New Jersey, which managed just 22 points over the season’s first half, has now collected 48 of a possible 56 to tie Atlanta and Toronto with 70. But with more wins than either club, the Devils leapfrogged their way into 10th place with 13 games remaining.
Elias and Rolston combined to tie the game at 2-2. GETTY IMAGES
"We did tonight? Good," said Jacques Lemaire. "That's good. We're moving up. You can't be disappointed with that. Us, we don't look at it that much because even though there's less and less points [from the playoffs], it's still hard."
Playoffs? Lemaire won't look beyond Thursday's game in Ottawa. His squad returns to host Washington on Friday.
"This one is over, and then you start to look at tomorrow and the other game and you go on like that," Lemaire said. "You don't sit down and look and say, 'Hey we did good so far.' We know. It's in the back of our minds, but we don't want to stay there and think about that or maybe try something else or take it easy or not work as hard. I'd rather try to focus on what's coming, the days ahead of us and do the best there."
Evander Kane appeared to have tied the game, 3-3, with 37.4 seconds to go, but the goal was waved off after it was ruled that Kane had tipped Tobias Enstrom’s shot with a high stick. A video review upheld the call.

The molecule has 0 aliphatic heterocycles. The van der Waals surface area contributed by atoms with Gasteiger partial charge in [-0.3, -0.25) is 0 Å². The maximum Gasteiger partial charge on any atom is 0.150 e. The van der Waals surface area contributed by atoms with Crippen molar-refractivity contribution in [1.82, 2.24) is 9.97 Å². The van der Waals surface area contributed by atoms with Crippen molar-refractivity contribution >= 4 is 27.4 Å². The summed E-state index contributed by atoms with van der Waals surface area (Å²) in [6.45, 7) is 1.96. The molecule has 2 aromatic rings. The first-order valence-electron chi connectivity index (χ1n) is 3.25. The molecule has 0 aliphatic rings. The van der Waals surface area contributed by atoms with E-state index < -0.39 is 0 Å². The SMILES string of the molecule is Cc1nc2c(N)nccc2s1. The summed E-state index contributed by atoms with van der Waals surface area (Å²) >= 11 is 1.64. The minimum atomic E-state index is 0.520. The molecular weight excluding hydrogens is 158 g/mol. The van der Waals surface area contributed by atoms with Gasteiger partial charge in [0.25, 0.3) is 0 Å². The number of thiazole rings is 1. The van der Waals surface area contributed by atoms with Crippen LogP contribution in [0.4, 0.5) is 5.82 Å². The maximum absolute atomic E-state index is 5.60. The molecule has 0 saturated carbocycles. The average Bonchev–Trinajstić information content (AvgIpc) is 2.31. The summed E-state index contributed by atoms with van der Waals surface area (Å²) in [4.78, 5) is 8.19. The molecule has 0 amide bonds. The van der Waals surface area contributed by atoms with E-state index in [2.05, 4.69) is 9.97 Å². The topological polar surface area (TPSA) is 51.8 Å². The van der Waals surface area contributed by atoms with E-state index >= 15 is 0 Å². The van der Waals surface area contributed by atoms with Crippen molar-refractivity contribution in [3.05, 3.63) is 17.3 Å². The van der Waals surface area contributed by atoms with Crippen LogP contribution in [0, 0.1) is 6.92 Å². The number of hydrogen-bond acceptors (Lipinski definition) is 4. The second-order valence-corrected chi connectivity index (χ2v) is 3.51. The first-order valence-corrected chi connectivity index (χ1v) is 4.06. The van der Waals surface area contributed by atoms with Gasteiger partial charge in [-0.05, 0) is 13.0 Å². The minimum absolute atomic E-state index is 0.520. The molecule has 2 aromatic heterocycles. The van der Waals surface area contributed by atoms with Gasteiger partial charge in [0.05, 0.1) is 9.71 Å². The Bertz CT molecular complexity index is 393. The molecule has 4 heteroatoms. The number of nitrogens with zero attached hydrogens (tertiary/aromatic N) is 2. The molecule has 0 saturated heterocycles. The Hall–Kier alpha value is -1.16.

Martin Brodeur made 18 saves, including a key poke check of Blake Wheeler’s breakaway with 1:14 to go in regulation. Zajac and Henrik Tallinder bumped into one another at the Devils' blue line, leaving Wheeler alone with the puck.
"I saw my two players collide, the puck kind of jumped out," Brodeur said. "He was coming and I know he picked up the puck with one hand and was coming really fast. I was trying to just stay in his face and I decided to pokecheck him. He got by my stick and he shot it, but it was so close that he shot it right into my chest."
The Devils hadn't won a game in which they trailed 2-0 since since Nov. 12.